Wednesday, June 26, 2013

Bergdahl not forgotten in hometown

Community rallies to support captive U.S. soldier from Hailey


By TONY EVANS
Express Staff Writer

Jani Bergdahl, mother of captive U.S. soldier Sgt. Bowe Bergdahl, speaks to the audience Saturday in Hailey, supported by her husband, Bob Bergdahl. Photo by Roland Lane

About 2,000 people gathered Saturday at Hop Porter Park in Hailey to call for the release of captured Hailey-area Army soldier Sgt. Bowe Bergdahl.
    At the event, the roar of hundreds of motorcycles was mixed with a heartfelt plea from the Bergdahl family for an end to the 12-year-long war in Afghanistan.
    The crowd included leading politicians, local supporters, military veterans and members of prisoner-of-war/missing-in-action groups. The rally was held the same day that talks were scheduled to begin in Qatar between the Taliban and U.S. leaders to discuss bringing an end to the war.
    The Taliban offered last week to free Bergdahl in exchange for five Taliban captives held at the Guantanamo Bay prison in Cuba.
    Bergdhal’s father, Bob Bergdahl, called out to his son’s captors in their Pashtun language.
    “My son is a prisoner of war in Afghanistan. Where is your office in Qatar? Where is your office in Doha? Do you have the information? Please tell me,” he said.
    To his son, Bob Bergdahl said, “You are part of the peace process, part of ending the Afghan War, as we have known for some time. Have faith, do good work, continue to tell the truth, but above all have the patience that can only come from God. We are being tested and God tests those who he knows can persevere.”
    Bergdahl was captured on June 30, 2009, in the Paktika Province of Afghanistan. He is the only known U.S. military prisoner of war. An interview that Bob Bergdahl gave to Rolling Stone magazine last year indicated that his son had been deeply troubled by the U.S. military’s role in Afghanistan.
“He [Bowe] honestly believed that he could help the people of Afghanistan,” Bob Bergdahl told the crowd Saturday. “After traveling the world, he thought this was his role to play. I will defend his character until the day I die.”
    Bob Bergdahl dedicated four trees in the park where his son played as a toddler, one for each year he has been held captive.
    “You don’t plant trees for yourself,” he said. “You plant them for posterity. What we as Americans need to understand about the Afghan War is that they [Afghans] have children, grandchildren and great-grandchildren to worry about and to think about and to care for also.”
    He mentioned Higher Ground of Sun Valley, a veterans recreational therapy program, and the Afghan Tree Project, a group that aims to replace trees in Afghanistan lost through decades of war and to deliver fruit trees to families in urban areas.
    “Afghans need trees, just like we need trees,” Bob Bergdahl said.
    The possibility of a prisoner exchange to free Bergdahl has been raised several times over the past four years, but began in earnest about 16 months ago when private talks between the United States and the Taliban began. Those talks led to the Taliban opening a political office last week in Doha, Qatar, a modern city on the Persian Gulf.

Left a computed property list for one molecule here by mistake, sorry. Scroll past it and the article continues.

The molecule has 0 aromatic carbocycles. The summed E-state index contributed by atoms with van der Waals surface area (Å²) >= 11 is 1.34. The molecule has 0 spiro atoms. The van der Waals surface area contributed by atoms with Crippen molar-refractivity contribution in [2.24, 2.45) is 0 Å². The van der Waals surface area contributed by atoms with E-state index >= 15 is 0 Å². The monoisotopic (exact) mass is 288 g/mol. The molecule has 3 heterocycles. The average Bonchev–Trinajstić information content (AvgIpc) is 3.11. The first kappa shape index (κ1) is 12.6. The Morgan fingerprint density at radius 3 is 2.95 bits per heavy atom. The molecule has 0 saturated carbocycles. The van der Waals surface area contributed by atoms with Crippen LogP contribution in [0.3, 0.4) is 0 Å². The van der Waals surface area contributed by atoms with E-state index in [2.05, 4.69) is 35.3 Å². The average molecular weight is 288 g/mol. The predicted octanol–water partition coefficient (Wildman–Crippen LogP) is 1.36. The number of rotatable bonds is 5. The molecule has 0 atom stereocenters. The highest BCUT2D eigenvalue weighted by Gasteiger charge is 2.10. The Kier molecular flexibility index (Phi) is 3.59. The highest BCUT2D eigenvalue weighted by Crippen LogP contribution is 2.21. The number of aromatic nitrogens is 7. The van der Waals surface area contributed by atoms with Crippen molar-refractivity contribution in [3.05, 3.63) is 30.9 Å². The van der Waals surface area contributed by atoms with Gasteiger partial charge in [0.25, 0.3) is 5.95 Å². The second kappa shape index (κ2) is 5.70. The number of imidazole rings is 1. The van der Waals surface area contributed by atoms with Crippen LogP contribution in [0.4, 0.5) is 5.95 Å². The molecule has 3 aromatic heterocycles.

Bob Bergdahl said it was “no coincidence” that the rally to free his son took place on the same day that peace talks between the United States and the Taliban were set to begin. He rode into town in a “missing man” formation on his son’s 1978 motorcycle, alongside hundreds of bikers and veterans from as far away as Illinois.
    Biker groups were made popular by returning U.S. military veterans after World War II and have since been associated with veterans’ causes, including POW/MIA groups, said a leader of the Gold Wing Road Riders Association of Twin Falls.
    Other biker groups came from Nevada, California and Utah.
    Former U.S. Marine sniper Robert Smith said he came to Hailey from Twin Falls to support the Bergdahl family.
    “We want to wake up Washington, D.C.,” said Smith. “Bowe is a member of our VFW 2136 in Twin Falls.”
    Smith said he sees three options that the United States could take to bring Bergdahl home—through negotiations, a prisoner exchange or a special operations action.
    “It would be best to see a peaceful resolution,” Smith said.
    Idaho state Sen. Michelle Stennett, D-Ketchum, said in an interview before speaking at the gathering that she was encouraged to see so many people show up in support of the Bergdahl family.
    Stennett said that with so much media attention at home and abroad, she is hopeful for Bergdahl’s release.
    “This community has not forgotten the Bergdahl family,” Stennett said. “This could make the Department of Defense and the U.S. Congress pay attention. This will not go away.”
    Other speakers on Saturday included Hailey Police Chief Jeff Gunter, Hailey Mayor Fritz Haemmerle and County Commissioner Larry Schoen.
    The talks in Doha—aimed at reconciling the Taliban with the government of Afghan President Hamid Karzai—faltered last week, but were reported by the International Herald Tribune to be back on track Tuesday, thanks to a Qatari mediator.
    CNN reported that President Barack Obama said on June 19 in Berlin that he had anticipated there were going to be some “areas of friction” during the beginning of the peace talks.
    “We don’t expect that it will be easy,” Obama told reporters. “But we do think [that] ultimately we’re going to need to see Afghans talking to Afghans about how they can move forward and end the cycle of violence so they can start actually building their country.”






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